Red Ryder - 7/18/2016 9:15 AM

<>
I do have a question: What speeds can you go with a sidecar? Are they safe on the highway? Thanks again to everyone for their help, Later-


I hate to start an answer with "That depends" but...

Most rigs are capable of highway speeds. I have one rig that tops out at 68 mph and another that will go 106 mph according to the GPS. "Safe" is something that I'd never claim but I can say that they are at least as safe as a motorcycle and probably more so. People see sidecar rigs because they are different and they are more likely to take notice and be amused by sidecars.
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Reardan Tom
Posted 7/18/2016 3:18 PM (#89928 - in reply to #89878)
Subject: Re: Hey



Elite Veteran

Posts: 1164
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Location: Reardan, WA
Speed is up to you and your abilities, the rig, surrounding traffic and other conditions. But on the other end of the spectrum, you won't have to put your foot down at the stop light any longer...
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jwshort
Posted 7/18/2016 6:28 PM (#89937 - in reply to #89878)
Subject: Re: Hey


Elite Veteran

Posts: 815
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Location: Rapid City, SD
My rig ('99 BMW R1100RT/Hannigan) - which I bought from Al - has a great sweet spot at 65 to 70 mph. That is the speed I ride even if it annoys those who think they need to drive or ride 75 or above. I know it will go 85 downhill but I don't have to go that fast. We just did the round trip to and from the National Rally at Hotchkiss, CO and rode some 200 to 300+ days. But - What is the hurry. We enjoyed some great scenery.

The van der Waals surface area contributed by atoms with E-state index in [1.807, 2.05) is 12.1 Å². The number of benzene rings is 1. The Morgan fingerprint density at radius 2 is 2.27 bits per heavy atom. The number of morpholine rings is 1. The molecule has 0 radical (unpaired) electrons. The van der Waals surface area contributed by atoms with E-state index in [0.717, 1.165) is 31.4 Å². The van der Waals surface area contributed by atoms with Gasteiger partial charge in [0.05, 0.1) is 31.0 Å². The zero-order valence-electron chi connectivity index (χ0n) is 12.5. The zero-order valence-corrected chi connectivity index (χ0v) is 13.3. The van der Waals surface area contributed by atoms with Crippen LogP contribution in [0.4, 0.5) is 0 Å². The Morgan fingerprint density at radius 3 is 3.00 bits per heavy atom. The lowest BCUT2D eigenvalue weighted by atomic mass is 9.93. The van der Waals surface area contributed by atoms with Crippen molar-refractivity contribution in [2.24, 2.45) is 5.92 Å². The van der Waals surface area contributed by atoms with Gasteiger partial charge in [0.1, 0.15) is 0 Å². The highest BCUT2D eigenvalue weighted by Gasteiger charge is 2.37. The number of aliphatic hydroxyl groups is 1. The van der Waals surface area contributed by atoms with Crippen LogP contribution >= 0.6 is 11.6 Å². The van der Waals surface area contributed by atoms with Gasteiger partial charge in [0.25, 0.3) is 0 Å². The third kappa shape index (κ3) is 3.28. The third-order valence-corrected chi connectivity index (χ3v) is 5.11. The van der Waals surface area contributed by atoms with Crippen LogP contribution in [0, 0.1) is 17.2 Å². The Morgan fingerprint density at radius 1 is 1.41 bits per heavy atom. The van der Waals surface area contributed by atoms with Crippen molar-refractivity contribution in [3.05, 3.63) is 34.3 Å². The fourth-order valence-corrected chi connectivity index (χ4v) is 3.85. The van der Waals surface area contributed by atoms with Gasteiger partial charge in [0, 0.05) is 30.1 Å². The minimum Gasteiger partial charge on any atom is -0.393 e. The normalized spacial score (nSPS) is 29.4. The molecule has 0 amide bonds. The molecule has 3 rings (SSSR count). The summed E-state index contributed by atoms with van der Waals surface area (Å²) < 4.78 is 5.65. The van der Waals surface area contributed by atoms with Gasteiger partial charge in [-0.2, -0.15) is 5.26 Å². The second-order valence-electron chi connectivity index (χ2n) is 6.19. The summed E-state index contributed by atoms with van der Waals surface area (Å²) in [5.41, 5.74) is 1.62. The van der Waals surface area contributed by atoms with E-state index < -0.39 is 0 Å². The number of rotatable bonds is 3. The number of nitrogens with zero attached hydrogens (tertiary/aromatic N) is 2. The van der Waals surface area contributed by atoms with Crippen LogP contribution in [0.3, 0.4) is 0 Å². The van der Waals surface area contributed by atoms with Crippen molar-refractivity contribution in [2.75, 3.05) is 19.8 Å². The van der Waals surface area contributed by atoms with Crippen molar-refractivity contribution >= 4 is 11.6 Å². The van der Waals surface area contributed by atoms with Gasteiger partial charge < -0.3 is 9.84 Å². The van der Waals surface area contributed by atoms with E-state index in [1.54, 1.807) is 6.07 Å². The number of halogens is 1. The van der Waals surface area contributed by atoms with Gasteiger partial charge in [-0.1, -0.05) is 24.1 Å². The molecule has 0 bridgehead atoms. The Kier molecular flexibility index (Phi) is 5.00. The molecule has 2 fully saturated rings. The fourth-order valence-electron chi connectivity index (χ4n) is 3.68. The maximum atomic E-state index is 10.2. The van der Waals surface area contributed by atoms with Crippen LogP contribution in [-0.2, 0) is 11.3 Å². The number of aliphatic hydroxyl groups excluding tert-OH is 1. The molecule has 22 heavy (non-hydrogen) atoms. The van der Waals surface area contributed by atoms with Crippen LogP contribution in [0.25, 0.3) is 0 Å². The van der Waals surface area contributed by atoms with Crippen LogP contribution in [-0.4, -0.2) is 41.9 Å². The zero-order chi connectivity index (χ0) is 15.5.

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Red Ryder
Posted 7/19/2016 8:46 AM (#89948 - in reply to #89878)
Subject: Re: Hey


Member

Posts: 33
25
Location: West Branch, Michigan
Wow, Thank you all for the replies. I was expecting to see backroads only, or maybe on highway speeds of 60, this is a good surprise about speed. I am sure it will take awhile to get use to No Lean, and putting feet down, and just adapting to the steering like portion, but looking forward to getting the sidecar going. Later-
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Big Tom
Posted 7/20/2016 9:08 AM (#89978 - in reply to #89878)
Subject: Re: Hey


Regular

Posts: 78
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My thoughts on this being as I am new to the Hack:

Reverse is great to have. You can get by without it but if you are starting from scratch why would you?
Gold Wings didn't have reverse before 1988 when they went to the 6 cyl. So if your mounts are for an earlier bike the point is Moot.
Gold Wings run forever and can usually be had for less cash than an equivalent year HD.
A stock GW will have more power to haul a car than a stock HD.
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Red Ryder
Posted 7/20/2016 10:15 AM (#89982 - in reply to #89878)
Subject: Re: Hey


Member

Posts: 33
25
Location: West Branch, Michigan
Thanks Big Tom and everyone, I found out the sidecar was attached to a 1500 Goldwing. The Reverse would be great to have, and the little more power from the liquid cooled six cylinder would be a bonus. The only thing I would need to buy for the bike would be the mounts attached to the bike, then use what is already on the sidecar. That is, if I could find a 1500 Goldwing for really, really cheap. The other flip of the coin is I already have the Harley, and it is powerful enough, but No Reverse which I would use everyday in and out garage, and I would have to order the complete mounting kit. Well, I am in no hurry, so I will have to look to see what is out their and if I cannot find a wing for cheap, I will order the mounting kit for the Harley. Thanks again everyone, Later-
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OldSchool_IsCool
Posted 7/20/2016 10:36 AM (#89984 - in reply to #89878)
Subject: Re: Hey



Extreme Veteran

Posts: 409
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Location: Michigan - Kalamazoo
You can deal with the lack of reverse by developing a parking strategy, no joke. Pull thru spots are gold! Spots that slope UP or are flat are the next best thing, you just Fred Flintstone your rig backwards to exit. If your only option is a spot sloped DOWN that boxes you in, just back into the spot.
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phlaug
Posted 7/21/2016 11:07 PM (#90020 - in reply to #89878)
Subject: Re: Hey



Regular